Valgrind is a tool that can be used to detect memory management and threading bugs.
Download the latest Valgrind source code from http://valgrind.org/downloads/. For example, this downloads version 3.12.0:
~$ wget http://valgrind.org/downloads/valgrind-3.12.0.tar.bz2
Unpack the tarball with tar:
~$ tar -jxvf valgrind-3.12.0.tar.bz2
cd into the root directory of the unpacked source code.
~$ cd valgrind-3.12.0
Run configure with
Run make with:
Install valgrind onto your system with:
~/valgrind-3.12.0$ sudo make install
Done! You should now be able to run valgrind by typing:
from any directory in your shell.
Profiling With Valgrind
The most simple way to run a program with valgrind is to call valgrind and pass in the executable at the only parameter:
~$ valgrind ./profiling_test
This will run Memcheck, a memory error detector. Expect your program to run 4-10x slower!
To run callgrind, use the following command:
~$ valgrind --tool=callgrind ./profiling_test
The order of the optional parameters to valgrind is important! Make sure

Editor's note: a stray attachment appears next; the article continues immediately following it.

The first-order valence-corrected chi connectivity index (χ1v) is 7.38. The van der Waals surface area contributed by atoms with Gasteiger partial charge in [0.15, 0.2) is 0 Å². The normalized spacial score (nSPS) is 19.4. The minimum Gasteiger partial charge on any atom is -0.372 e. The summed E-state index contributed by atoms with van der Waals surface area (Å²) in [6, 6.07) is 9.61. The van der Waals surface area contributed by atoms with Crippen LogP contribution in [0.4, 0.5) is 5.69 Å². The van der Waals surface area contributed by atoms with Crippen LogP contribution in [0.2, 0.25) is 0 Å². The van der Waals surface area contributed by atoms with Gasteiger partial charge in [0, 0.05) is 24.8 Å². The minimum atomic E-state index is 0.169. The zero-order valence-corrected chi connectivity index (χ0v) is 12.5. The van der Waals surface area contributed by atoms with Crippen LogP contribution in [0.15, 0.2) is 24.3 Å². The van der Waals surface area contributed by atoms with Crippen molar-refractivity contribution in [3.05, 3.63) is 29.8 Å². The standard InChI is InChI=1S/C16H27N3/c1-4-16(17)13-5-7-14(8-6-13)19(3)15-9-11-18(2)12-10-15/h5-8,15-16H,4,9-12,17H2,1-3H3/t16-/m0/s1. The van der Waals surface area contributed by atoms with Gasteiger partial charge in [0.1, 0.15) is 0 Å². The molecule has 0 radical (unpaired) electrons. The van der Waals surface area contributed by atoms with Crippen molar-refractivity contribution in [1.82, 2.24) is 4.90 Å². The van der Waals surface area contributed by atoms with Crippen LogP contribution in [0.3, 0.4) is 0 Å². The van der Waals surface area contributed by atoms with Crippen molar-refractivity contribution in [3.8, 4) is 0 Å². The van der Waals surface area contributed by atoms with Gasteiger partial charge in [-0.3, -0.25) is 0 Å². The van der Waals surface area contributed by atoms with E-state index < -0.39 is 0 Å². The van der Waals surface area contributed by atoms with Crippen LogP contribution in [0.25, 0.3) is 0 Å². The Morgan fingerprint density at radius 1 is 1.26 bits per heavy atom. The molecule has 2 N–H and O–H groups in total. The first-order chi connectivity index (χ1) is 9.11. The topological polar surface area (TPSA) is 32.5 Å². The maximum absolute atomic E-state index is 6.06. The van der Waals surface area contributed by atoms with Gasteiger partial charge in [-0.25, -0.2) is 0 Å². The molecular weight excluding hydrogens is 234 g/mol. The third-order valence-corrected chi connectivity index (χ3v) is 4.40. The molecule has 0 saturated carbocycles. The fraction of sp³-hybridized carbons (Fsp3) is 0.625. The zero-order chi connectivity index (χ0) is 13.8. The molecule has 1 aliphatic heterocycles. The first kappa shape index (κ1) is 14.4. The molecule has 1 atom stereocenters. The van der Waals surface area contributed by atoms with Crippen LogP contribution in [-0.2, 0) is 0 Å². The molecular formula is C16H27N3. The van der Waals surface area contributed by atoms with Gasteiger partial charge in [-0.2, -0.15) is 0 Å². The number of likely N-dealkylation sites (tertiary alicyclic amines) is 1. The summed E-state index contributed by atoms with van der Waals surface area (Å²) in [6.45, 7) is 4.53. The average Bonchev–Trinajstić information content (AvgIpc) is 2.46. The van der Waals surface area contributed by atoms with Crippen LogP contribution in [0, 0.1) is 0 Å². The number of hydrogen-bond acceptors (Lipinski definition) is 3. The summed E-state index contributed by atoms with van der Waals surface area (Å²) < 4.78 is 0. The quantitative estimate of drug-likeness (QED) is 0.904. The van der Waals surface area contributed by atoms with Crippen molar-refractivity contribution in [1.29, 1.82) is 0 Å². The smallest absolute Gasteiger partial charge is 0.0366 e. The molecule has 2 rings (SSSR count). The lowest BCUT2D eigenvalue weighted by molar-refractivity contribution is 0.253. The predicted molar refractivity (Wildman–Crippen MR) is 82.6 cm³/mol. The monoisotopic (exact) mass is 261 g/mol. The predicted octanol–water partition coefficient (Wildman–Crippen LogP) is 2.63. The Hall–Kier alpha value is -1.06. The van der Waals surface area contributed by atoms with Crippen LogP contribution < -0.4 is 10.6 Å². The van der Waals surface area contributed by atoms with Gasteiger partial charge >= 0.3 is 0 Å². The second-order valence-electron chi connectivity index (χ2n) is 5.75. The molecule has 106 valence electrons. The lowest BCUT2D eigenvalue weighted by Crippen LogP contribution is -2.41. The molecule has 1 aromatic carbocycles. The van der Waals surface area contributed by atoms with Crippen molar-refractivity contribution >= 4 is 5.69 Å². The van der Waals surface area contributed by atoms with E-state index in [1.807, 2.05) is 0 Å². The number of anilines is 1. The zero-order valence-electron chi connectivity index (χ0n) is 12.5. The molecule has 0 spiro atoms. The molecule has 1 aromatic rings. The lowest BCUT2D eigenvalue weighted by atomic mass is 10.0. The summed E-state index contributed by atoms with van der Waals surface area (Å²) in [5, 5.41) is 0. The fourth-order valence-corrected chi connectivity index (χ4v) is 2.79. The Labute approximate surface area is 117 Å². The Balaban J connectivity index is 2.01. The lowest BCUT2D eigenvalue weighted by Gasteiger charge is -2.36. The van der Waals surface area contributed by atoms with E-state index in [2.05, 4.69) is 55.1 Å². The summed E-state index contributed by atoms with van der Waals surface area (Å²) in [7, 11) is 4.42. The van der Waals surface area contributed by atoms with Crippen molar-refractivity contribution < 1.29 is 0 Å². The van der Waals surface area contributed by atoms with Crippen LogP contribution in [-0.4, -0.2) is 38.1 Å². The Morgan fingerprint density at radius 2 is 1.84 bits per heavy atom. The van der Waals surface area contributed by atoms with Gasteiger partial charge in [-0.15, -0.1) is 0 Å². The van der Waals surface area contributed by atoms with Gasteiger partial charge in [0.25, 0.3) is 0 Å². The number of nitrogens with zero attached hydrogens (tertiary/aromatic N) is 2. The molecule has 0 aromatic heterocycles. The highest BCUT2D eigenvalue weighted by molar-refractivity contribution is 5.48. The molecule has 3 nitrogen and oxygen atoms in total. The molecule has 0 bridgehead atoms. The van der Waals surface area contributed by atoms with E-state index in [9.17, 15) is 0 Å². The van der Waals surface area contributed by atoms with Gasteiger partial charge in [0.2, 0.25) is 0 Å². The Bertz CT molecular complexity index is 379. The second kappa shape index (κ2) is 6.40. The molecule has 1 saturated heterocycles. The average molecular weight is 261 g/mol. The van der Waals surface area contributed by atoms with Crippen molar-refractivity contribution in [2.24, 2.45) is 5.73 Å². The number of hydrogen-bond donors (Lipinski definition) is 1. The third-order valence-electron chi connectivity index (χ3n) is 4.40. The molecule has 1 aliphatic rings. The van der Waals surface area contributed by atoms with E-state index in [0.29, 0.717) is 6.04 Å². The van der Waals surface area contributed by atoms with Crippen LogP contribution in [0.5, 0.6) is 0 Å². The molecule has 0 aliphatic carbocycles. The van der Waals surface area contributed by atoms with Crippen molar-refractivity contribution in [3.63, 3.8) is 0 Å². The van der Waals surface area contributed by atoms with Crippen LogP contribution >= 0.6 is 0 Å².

--tool=callgrind comes BEFORE the path to your executable.
This will generate a profile data file called
callgrind.out.<pid> in the same folder as the exectuable. To display the results of the profiling:
~$ callgrind_annotate callgrind.out.<pid>
--dump-instr=yes allows you to get profile information at the instruction level.
However, this text can be hard to analyze! Thankfully, there is a visual tool called kcachegrind which can create visual graphs from the callgrind output (yes, kCACHEgrind can display the results of CALLgrind). kcachegrind can be installed on Ubuntu with:
$ sudo apt install kcachegrind
Be warned, kcachegrind could require around 350MB of space! I recommend you install kcachegrind on your development machine rather than embedded Linux.
kcachegrind can then be started by calling kcachegrind in the same directory as the cachegrind output data file:
You should then be presented with wonderful profiling data as shown below!